Why Does Government Need to be Funded?: In America Today, it Doesn’t by Amphidromus

What if, in a near-future America, the government existed without any support from taxation?

What if we went back to the original precept of individual liberty laid down by our founding fathers—who would not, by the way, recognize the governing body that now sprawls and intrudes into so many aspects of our lives?

Would we have chaos, brought on by a sort of leaderless paralysis created by thousands of departing bureaucrats? Or would we finally have the kind of society in which comfortable complacency could safely be allowed, free from the incessant threat of ideology?

Are these simply so many rhetorical questions? Not at all. The roadmap to such a sea-change can be found by reading this erudite little book, written with great care and deep insights by first-time author Amphidromus.

(The real author decided on using a Greek pen name to set a tone that, he says, “is intended to connote a relaxed zone in an otherwise turbulent place.”)

That’s good to know as we set off on his far-ranging journey that covers so much more than his provocative title suggests. In fact, a word of caution is called for before we begin. I’m just a humble book reviewer, and not at all sure I’m really smart enough to fully comprehend all the author has to say here.

You will use brain cells that haven’t seen a real workout since your college philosophy classes, so be forewarned. That said, grab your thesaurus and let’s dive in

In a nutshell, the author waxes eloquent on how we got to this point as a nation, controlled by a big and bloated governmental entity, actually operating against the harmonious cosmic forces that define our deeper reality (the author says tenets of Taoism are present in the solutions he provides).

Then, in a carefully constructed series of mini-essays, he explains what can be done to right the ship and resume control of our country and our lives.

This would also include repairing so-called “defects of rationality” that he says are inherent in capitalism. In addition, he asserts, this would also allow improved social justice, while actually enhancing free-market activities.

In this book, he touches on the following concepts and topics:

Money at the Level of Being — a very useful discussion of how money and wealth are separate and distinct concepts. When the concept of money is allowed to naturally progress in advanced, modern economies, he says, money actually becomes an integral part of government—which changes (almost) everything. The need to actually fund government simply disappears, he goes on to say, while the value of the currency is “assured by virtue of underlying wealth creation.”

“Wealth comes before money,” he says. “Money is imbued with value by being exchangeable for wealth.”

The Great Antinomy — a chapter in which the perceived need for an economy with top-down control, in pursuit of social justice, is examined in some depth.

The Politics of Deep Reality — a remarkable exposition that touches on God, nihilism, and how different kinds of consciousness can look at the exact same thing, and perceive it in different ways. But, most of all, we learn how modern science reveals the exquisite fine tuning of our universe, leading to a logical conclusion of divine order.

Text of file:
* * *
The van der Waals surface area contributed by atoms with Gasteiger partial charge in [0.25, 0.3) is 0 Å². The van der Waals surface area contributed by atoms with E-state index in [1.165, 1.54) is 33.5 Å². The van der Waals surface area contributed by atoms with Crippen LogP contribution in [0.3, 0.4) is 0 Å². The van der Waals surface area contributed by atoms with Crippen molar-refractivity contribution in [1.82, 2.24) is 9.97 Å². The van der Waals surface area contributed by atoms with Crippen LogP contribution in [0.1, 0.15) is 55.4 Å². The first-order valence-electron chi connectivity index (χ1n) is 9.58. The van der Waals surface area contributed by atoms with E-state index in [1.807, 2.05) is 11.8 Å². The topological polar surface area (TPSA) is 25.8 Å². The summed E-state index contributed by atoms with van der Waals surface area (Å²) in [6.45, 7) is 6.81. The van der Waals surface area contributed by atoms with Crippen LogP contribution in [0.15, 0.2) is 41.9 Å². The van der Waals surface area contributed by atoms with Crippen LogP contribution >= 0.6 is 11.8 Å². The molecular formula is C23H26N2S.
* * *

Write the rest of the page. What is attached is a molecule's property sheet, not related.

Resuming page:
The Structural Flaws of Capitalism – an investigation into true “defects of rationality” inherent in capitalism, but to which apologists for this economic model remain blind, mostly because under our present organizing principles no alternatives can be found. But, this is also a stirring look at the unholy institution of slavery through time, and how a not-so-free capitalist market may yet give rise to victorious insurrection and therefore Apocalypse.

A True Market, Real Government — a startling discussion of (1) true, enduringly reliable, universal market forces, (2) how the original purpose of government was not to improve “human felicity and flourishing,” but to collect tribute and taxation, and (3) how and why this author’s concepts could actually enhance underlying workforce motivation, and resultant market drivers. “We are increasingly ruled, not governed,” the author asserts. “The trajectory is toward tyranny.”

Removing the Levers of Power — here is where Amphidromus really hits his stride, describing the actually unconstitutional threat of judicial review, how other sources of unaccountable decision-making can be removed, and how abusers of power — including the President – can and should be removed from office, “in handcuffs, if necessary.”

Implementation: Perfect Money Applied — finally, the author wraps up with a vigorous recipe for proper distribution of America’s wealth through augmented payments to the rank and file. This would not just result in augmentation of wages — but in a vastly simplified, integrated system of payments that could simultaneously be supported by big-money interests and the workers who make the whole system function. Through application of his proposed reforms, Amphidromus insists that “Leviathan would be forever laid to rest at the grassroots level.”

Five-plus stars to the author and his ambitious and thought-provoking work of very nearly anarchical nonfiction. (He points out how the left and anarchists too have forever been “sniffing around the right bush,” but have been prevented by their own natures from ever “finding the prize”).

If you’re fed up with Big Brother sticking its ubiquitous nose into your business at every turn, and reordering your life with frivolous legislation and whimsical executive orders that actually suffocate what the author repeatedly refers to as “fulsome wealth creation,” give this book some serious scrutiny.

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